In his novels, Peter Clines likes to dwell in the overlap of genre niches. With his Ex-Heroes series, Clines has created a world where super heroes are a thing, but so is the zombie apocalypse. In 14, he keeps things apocalyptic in flavor, but adds a healthy dose of building-based horror. With his latest, Clines seems to have shifted course a few degrees once more.
The Fold begins and spends much of its time as a pretty straightforward sci-fi-flavored mystery. Mike Erikson has that Holy Grail of a trait for any protagonist in a mystery—an eidetic memory, or the ability to retain a complete, fresh-as-if-it-just-happened record of anything he sees. He also has an I.Q. to match his gift, which is useful, since remembering all the dots doesn’t mean much if one cannot actually connect them. As The Fold begins, we see what Erikson has decided to do with his gift—basically nothing. He’s teaching high school English in a small town and striving to lead a low-key existence. That all ends when an old friend persuades Erikson to help him vet the progress of a particularly interesting, government-funded project.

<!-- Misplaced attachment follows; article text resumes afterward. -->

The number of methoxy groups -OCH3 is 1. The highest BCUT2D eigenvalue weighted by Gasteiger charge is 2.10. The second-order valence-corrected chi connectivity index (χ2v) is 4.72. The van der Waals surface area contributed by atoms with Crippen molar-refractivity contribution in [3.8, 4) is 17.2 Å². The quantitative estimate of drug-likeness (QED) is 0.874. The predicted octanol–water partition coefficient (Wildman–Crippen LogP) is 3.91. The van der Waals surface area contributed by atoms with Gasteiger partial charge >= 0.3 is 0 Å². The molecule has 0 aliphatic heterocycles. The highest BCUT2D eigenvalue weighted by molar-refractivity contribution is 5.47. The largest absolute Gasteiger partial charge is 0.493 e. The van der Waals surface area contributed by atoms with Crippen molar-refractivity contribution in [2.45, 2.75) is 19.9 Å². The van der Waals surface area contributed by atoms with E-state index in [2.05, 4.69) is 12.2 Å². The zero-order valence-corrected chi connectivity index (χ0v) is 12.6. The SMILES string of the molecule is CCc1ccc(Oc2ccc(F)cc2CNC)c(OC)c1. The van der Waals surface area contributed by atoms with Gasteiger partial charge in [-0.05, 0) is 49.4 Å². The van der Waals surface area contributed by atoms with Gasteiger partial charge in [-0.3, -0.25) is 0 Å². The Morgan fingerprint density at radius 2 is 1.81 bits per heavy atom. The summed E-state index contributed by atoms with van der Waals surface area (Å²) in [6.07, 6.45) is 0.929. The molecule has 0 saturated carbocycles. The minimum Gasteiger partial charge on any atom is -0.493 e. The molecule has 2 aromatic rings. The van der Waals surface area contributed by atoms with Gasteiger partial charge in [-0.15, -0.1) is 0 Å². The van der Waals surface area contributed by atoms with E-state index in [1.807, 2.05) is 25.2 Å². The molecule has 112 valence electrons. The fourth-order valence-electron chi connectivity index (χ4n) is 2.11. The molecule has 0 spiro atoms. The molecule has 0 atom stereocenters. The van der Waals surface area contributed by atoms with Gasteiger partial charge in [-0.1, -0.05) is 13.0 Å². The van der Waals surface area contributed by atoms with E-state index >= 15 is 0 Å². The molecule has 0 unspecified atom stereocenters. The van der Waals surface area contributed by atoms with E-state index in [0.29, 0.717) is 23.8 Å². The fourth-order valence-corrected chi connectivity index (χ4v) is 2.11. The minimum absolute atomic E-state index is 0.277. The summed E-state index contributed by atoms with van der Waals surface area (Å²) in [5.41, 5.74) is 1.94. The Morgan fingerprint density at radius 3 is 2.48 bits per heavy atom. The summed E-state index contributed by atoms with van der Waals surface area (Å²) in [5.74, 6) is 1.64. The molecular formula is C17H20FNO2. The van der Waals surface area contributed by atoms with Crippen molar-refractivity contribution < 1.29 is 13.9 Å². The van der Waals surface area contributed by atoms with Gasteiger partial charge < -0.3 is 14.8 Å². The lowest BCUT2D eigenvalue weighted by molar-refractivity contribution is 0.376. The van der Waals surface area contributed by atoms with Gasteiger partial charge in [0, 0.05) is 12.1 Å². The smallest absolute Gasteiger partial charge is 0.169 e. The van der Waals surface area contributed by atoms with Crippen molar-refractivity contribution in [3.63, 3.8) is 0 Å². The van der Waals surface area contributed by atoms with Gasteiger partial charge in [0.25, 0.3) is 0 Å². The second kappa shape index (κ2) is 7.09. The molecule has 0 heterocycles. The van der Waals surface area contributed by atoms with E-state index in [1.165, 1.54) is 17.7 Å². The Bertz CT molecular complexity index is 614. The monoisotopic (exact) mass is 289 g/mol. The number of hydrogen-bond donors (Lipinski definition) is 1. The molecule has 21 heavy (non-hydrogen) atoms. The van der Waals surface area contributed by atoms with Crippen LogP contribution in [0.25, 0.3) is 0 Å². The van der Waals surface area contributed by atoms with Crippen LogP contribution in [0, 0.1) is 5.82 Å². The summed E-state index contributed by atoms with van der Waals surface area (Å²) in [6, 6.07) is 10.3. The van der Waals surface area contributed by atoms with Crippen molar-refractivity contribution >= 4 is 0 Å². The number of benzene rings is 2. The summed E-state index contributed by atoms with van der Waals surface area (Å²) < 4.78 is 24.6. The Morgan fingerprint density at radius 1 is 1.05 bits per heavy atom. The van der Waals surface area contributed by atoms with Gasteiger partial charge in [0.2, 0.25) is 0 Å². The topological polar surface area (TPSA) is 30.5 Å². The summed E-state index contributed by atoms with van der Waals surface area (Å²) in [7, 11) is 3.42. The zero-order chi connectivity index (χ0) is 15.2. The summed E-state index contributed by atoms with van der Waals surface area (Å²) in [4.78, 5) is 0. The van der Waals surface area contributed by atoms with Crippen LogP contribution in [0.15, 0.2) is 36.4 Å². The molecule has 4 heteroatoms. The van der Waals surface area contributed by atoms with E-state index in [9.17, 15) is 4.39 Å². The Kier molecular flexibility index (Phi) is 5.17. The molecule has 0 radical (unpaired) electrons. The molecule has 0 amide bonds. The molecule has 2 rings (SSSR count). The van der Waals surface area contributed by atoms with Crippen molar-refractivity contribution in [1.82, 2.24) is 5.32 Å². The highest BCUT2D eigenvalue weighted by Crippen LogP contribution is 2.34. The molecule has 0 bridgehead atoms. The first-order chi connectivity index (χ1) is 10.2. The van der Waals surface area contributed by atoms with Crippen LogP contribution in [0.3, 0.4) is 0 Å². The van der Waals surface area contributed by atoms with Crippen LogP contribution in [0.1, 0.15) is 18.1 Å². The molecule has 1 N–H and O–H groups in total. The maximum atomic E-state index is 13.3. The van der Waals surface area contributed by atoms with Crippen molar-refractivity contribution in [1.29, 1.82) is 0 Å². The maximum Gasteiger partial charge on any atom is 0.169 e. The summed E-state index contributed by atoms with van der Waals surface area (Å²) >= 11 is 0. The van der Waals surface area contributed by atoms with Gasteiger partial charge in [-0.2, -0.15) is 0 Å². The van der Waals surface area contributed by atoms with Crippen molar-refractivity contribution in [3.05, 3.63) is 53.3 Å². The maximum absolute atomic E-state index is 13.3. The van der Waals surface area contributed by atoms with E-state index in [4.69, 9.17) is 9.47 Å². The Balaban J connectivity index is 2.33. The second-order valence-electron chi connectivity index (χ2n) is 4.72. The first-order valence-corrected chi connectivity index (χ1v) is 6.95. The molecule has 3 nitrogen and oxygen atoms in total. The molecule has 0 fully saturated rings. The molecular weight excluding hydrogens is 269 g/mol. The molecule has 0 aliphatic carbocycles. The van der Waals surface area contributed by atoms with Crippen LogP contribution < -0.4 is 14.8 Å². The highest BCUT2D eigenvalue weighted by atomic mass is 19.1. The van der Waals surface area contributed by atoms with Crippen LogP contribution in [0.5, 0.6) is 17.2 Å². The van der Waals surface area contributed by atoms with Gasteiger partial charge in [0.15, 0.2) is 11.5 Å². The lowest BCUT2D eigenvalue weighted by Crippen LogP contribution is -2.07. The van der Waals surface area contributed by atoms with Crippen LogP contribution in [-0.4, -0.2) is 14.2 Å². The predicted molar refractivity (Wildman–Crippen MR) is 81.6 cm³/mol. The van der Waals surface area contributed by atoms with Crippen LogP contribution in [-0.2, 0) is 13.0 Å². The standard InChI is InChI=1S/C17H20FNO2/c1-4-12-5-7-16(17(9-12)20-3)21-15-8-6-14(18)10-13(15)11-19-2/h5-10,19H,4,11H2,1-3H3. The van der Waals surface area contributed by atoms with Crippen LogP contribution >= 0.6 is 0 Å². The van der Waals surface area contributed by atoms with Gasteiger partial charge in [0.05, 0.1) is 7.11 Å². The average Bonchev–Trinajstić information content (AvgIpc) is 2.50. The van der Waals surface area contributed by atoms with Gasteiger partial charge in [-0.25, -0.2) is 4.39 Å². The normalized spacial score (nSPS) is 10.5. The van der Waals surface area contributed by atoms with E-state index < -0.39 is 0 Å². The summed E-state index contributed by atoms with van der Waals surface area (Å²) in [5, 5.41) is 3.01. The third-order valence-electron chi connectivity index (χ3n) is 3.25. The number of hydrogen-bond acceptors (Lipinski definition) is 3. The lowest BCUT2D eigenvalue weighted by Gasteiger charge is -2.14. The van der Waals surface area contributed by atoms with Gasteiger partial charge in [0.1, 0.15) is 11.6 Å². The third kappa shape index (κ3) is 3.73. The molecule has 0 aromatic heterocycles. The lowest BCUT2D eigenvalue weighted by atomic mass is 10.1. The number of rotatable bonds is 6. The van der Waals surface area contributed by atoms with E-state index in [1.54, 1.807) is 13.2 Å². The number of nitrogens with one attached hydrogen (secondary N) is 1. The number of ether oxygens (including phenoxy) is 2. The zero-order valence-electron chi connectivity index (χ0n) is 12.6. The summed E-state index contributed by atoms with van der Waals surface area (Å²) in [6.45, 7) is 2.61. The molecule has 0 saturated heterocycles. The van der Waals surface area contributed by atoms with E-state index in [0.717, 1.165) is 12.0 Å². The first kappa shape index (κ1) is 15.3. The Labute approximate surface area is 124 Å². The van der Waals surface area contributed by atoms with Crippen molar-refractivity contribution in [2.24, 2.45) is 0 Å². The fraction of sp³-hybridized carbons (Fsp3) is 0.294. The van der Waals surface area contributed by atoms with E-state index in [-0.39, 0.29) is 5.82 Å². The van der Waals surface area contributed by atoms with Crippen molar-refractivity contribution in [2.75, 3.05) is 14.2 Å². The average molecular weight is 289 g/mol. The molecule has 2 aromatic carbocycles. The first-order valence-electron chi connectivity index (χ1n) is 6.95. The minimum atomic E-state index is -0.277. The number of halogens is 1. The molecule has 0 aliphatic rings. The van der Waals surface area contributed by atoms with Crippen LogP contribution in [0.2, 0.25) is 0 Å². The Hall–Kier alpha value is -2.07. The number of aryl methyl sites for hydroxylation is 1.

Once he arrives at the San Diego facility where a group of scientists are conducting research that’s potentially world-changing, both Erikson and the reader assume a familiar and fun position—trying to figure out exactly what is going on. (The clues are there, and whether the reader will guess the truth before Erikson is just a matter of how well he or she connects the dots.)
When the initial mystery is solved, though, it’s as if Clines has just been waiting for it as a cue to make a much sharper genre turn than the reader will expect. Revealing exactly which genre that may be would risk unnecessarily spoiling the denouement for which Clines has spent so much time preparing. Suffice to say that for some, it will be jarring and perhaps even off-putting. For others, well, it’ll still be a bit jarring, but also very satisfying.